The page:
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<div>Boston Mastiff (Boston Terrier & Mastiff Mix): Pictures, Info, Temperament & Traits</div>

Boston Mastiff (Boston Terrier & Mastiff Mix): Pictures, Info, Temperament & Traits


The Boston Mastiff is a mix between the English Mastiff and the Boston Terrier, a cross that creates friendly, loyal, courageous, and intelligent puppies.

Since their crossbreeding is the main cause for people to take an interest in this mix, it can be quite difficult to determine the temperament and physical traits of the Boston Mastiff puppy. However, they are generally easy to train and make good watchdogs due to their overly protective personality.

In this article, we will discuss the Boston Mastiff’s temperament, intelligence, care requirements, and whether they make good family pets. Read on to learn more

Breed Overview


20–25 inches


80–150 pounds


8–12 years


Fawn, black, white, black, and white, apricot, brindle

Suitable for:

Experienced owners and families with an active lifestyle


Playful, protective, alert, courageous, intelligent, friendly, affectionate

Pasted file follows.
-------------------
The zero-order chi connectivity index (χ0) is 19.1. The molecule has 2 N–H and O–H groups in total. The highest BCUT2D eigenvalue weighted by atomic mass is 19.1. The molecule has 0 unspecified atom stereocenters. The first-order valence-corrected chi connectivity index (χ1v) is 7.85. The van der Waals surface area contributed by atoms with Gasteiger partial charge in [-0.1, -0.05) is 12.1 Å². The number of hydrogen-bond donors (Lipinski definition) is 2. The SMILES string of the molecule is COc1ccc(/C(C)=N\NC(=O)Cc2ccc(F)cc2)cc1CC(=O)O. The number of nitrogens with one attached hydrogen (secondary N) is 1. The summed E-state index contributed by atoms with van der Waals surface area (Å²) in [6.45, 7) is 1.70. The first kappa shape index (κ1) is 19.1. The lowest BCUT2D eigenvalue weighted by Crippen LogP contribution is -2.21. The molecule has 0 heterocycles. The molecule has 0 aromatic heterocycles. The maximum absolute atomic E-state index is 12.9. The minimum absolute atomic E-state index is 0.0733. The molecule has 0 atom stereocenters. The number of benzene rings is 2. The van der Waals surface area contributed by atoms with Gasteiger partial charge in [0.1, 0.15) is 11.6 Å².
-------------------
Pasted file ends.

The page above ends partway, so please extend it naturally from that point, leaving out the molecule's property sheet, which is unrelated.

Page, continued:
When the English Mastiff, which is one of the largest dog breeds in the world,1 is crossed with the relatively smaller Boston Terrier,2 the resulting mix is an affectionate dog breed that can fill a home with excitement and laughter.

The Boston Mastiff is highly energetic and always up for adventure and exploring. They may be better suited for a compound with a yard, but they also make wonderful urban companions, ready to accompany you for your daily errands to the grocery shop or even a hike. Being social, they simply don’t do well when left to their own devices for long.

And as an intelligent breed, they learn basic commands fast, thus easy to train.


Boston Mastiff Breed Puppies

It is hard to determine the cost of this mixed breed because they are very uncommon. A Mastiff puppy will cost around $1,300, and a Boston Terrier puppy will cost about the same price. Both dogs can be more expensive, depending on the breeder and lineage. The best guess for the price of a Boston Mastiff puppy would be around $1,000.

If you want to buy a dog from a breeder, do your research. Ask questions to ensure they are reputable. Besides asking the breeder about the parent breeds, you should also ask to meet the mother dog in person. This will give you a unique opportunity to gauge her temperament and the behavior she models for her young ones.

While it may be the breeder’s responsibility to socialize the puppies while still under his care, it is your sole duty to socialize and train them as soon as they get home.

Parent breeds of the Boston Mastiff
Image Credit: Left – Waldemar Dabrowski, Shutterstock | Right – SHVETS production, Pexels

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Temperament & Intelligence of the Boston Mastiff

The intelligence of a Boston Mastiff is ranked average in the dog intelligence rankings. This is perhaps why this breed is relatively easier to train. They can understand and remember new commands and instructions after about 25–40 repetitions.